435. IKE
195 now dead in Alabama.....284 total....per CNN.
Member Since: June 9, 2005 Posts: 23 Comments: 37858
This is what F5 damage looks like:

Link
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Sorry if already posted, but Mississippi now has a second confirmed EF4 tornado in Smith County in Central MS. Winds 170mph .

Edit: Turns out that the tornado was an EF4 in Jasper County, but was an EF3 in Smith County.
Member Since: July 15, 2006 Posts: 17 Comments: 10159
the Smithville was rated a EF4 with winds of 190mph now i noted itsays this preliminary wish i think that means there still looking and that rateing could go up some
Member Since: May 21, 2006 Posts: 5091 Comments: 114750
Lots and lots of smoke/haze in the Gulf right now
Member Since: July 14, 2008 Posts: 1 Comments: 9628
Ike's path was obsurd, a storm at it's lattitude in the Atlantic is NOT supposed to be able to go west and come to TX.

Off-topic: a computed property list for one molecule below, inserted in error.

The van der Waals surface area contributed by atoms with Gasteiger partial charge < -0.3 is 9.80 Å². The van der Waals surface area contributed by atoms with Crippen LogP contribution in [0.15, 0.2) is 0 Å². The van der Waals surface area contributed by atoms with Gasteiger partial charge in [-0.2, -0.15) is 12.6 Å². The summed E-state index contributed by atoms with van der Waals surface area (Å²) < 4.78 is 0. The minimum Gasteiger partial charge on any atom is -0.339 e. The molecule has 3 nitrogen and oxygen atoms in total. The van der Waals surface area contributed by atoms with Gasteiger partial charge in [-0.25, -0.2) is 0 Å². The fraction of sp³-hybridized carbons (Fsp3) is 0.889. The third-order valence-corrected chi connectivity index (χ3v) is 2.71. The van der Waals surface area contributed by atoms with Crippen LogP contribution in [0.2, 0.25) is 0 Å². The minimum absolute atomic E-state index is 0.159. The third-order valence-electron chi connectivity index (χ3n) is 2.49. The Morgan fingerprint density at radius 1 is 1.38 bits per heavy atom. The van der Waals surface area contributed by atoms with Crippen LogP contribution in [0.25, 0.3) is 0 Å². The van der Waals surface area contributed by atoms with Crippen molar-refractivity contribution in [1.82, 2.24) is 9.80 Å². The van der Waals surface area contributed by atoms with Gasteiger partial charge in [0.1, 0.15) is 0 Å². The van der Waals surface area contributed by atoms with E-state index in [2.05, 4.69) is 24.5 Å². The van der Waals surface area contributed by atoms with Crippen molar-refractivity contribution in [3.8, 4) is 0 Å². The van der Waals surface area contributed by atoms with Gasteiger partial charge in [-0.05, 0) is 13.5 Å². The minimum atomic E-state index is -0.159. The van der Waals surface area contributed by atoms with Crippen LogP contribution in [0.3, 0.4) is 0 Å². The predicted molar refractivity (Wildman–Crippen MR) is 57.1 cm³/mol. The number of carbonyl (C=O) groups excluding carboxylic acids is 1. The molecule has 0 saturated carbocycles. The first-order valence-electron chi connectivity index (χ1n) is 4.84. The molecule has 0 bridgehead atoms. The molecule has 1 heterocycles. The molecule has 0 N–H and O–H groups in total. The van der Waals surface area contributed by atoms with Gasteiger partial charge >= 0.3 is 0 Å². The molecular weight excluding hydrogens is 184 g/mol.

Member Since: July 14, 2008 Posts: 1 Comments: 9628
429. IKE
Statement as of 3:57 PM EDT on April 28, 2011


... NWS Tallahassee confirms an EF-1 tornado in Jackson County
Florida...

... Jackson County Florida survey...

The National Weather Service in conjunction with Jackson County
Florida emergency management conducted a storm survey today at the
Marianna Municipal Airport. One tornado was confirmed in this area
with a maximum intensity of EF-1.

This tornado initially touched down at the Marianna Municipal
Airport around 450 am CDT and tracked eastward along an intermittent
track for about 3 miles before the damage track ended. The damage
width peaked around 150 yards near the Airport. In this
area... damage was primarily limited to private aircraft that were
severely damaged or destroyed. Several trees near the Airport were
also snapped.

The damage in this area was consistent with a low end EF-1 tornado
with maximum winds up to 90 mph.

... Leon County Florida...

The National Weather Service conducted a second survey across
northern Leon County this morning and determined the wind damage in
this area was consistent with straight line wind damage up to 65
mph. Nearly all of the damage in this area was limited to trees
either being uprooted or snapped. The damage was most concentrated
between killearn acres to the south and Bradfordville Road to the
north.
Member Since: June 9, 2005 Posts: 23 Comments: 37858